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This post is written by Heidi King, Content Writer at OmniUpdate.

You’ve redesigned your website using the latest WCAG 2.1 standards, run accessibility checks, changed branding to accommodate ADA-friendly design, and have revised hundreds, if not thousands, of images, articles, videos, and links to make sure that your website content is ADA-compliant.

Yet can you say with confidence that your website allows anyone with any type of disability to fully engage with the content?

Even as colleges and universities are working diligently and in good faith to meet the ADA-compliance standards, there are still website accessibility mistakes that continue to plague their hard work.

This article presents the top 7 most common website accessibility mistakes that schools continue to make. These are:

  1. Missing or irrelevant alternative text (alt text) for images.
  2. Accessibility options that aren’t “accessible” to everyone.
  3. Non-contrast errors.
  4. Improperly formatted forms.
  5. Misidentified links.
  6. Non-accessible PDFs.
  7. Working only for accessibility compliance without considering Universal Design for Learning (UDL) standards.

Full accessibility compliance is a marathon, not a sprint. If you’re late to the race, start with a free website accessibility check. Then, comb through your website for these common errors. Making a conscious effort to check and recheck your website periodically will go a long way in maintaining your website’s compliance with ADA standards.

What Accessibility Tools Do


People with disabilities use tools to help them navigate and understand website pages:

  • Assistive tools are both hardware and software that disabled people use to interact with the web. These can include screen readers that actually read text aloud to a user, magnifiers that make hard-to-read text larger for people with low vision, voice recognition software, and options for people who can’t use a mouse or a keyboard.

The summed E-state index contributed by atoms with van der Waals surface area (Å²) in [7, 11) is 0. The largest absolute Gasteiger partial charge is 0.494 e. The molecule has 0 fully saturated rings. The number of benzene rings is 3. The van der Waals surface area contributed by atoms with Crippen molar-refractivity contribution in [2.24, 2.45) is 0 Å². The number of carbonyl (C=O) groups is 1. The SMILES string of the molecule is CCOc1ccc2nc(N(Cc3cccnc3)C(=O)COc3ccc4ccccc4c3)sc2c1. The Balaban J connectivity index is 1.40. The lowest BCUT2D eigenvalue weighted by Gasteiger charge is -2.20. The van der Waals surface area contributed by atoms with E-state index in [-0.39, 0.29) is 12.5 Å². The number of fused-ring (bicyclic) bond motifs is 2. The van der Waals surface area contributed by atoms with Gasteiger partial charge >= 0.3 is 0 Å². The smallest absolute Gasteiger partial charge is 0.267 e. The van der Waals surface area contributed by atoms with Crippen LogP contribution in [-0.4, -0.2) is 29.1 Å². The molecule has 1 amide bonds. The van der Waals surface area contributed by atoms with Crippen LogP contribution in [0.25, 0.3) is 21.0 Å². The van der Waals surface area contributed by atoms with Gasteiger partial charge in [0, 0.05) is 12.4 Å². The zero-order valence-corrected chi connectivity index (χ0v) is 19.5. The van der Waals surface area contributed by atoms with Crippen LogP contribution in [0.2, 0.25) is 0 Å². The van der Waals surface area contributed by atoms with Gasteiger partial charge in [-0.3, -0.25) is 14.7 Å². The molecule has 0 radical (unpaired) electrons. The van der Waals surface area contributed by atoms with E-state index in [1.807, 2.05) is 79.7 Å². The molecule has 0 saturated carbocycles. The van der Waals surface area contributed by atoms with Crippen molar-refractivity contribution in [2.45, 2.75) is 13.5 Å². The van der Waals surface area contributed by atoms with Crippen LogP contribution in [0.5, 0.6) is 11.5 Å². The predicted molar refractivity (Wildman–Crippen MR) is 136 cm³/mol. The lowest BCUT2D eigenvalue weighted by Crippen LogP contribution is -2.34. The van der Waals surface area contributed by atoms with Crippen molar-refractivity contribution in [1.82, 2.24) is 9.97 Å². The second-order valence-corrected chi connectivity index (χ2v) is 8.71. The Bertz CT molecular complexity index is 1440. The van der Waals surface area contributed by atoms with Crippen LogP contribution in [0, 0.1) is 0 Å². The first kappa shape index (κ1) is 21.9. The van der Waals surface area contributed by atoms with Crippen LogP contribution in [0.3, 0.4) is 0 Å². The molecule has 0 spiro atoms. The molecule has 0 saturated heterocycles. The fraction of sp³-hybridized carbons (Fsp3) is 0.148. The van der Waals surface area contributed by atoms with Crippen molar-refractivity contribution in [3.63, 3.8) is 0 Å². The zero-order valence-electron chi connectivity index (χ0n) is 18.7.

• Adaptive techniques help disabled people improve their interactions with digital technology by reducing mouse speed, increasing the size of text, and turning on captions for images. Most software will include adaptive options.

Because of the different ways people are accessing information on a web page, it is important to understand and utilize the WCAG 2.1 standards.

Top 7 Accessibility Mistakes

Once you understand how differently abled people access your website, you will understand why these mistakes can be so frustrating.

1. Alternative text (alt text) is missing or irrelevant for images.


According to WEBAIM, alternative text continues to be the most problematic aspect of web accessibility. If alt text simply describes an image, it’s not giving the context or relevancy needed to understand what the image conveys. 

Take a look at this graph:

High school juniors prefer to search the website for specific college information at least 76% of the time, as opposed to 69% of high school seniors.

High school juniors prefer to search the website for specific college information at least 76% of the time, as opposed to 69% of high school seniors.


Image source: 2019 E-Expectations® Trend Report

If the alt text simply says, “graph of student mobile preferences,” a user using a screen reader gets no information about what’s really going on with the numbers. In situations where it’s too complicated to explain every line in the graph, point out the most pertinent information to share.

A robust content management system (CMS) like OU Campus can enforce a user to add alt text for images before a page can be published.

2. Relying on accessibility tools may provide solutions for one group of users and obstacles for another.


Accessibility tools are extremely beneficial for differently able people, but do you rely on them to make your webite accessible. For example, using a screen reader makes text readable, but how do people with low vision read the content on your website if they don’t have one? The better plan is to format pages appropriately. A good CMS can be customized so that content contributors use templates that are accessible.

3. Non-contrast errors trip up even the most visited sites on the web.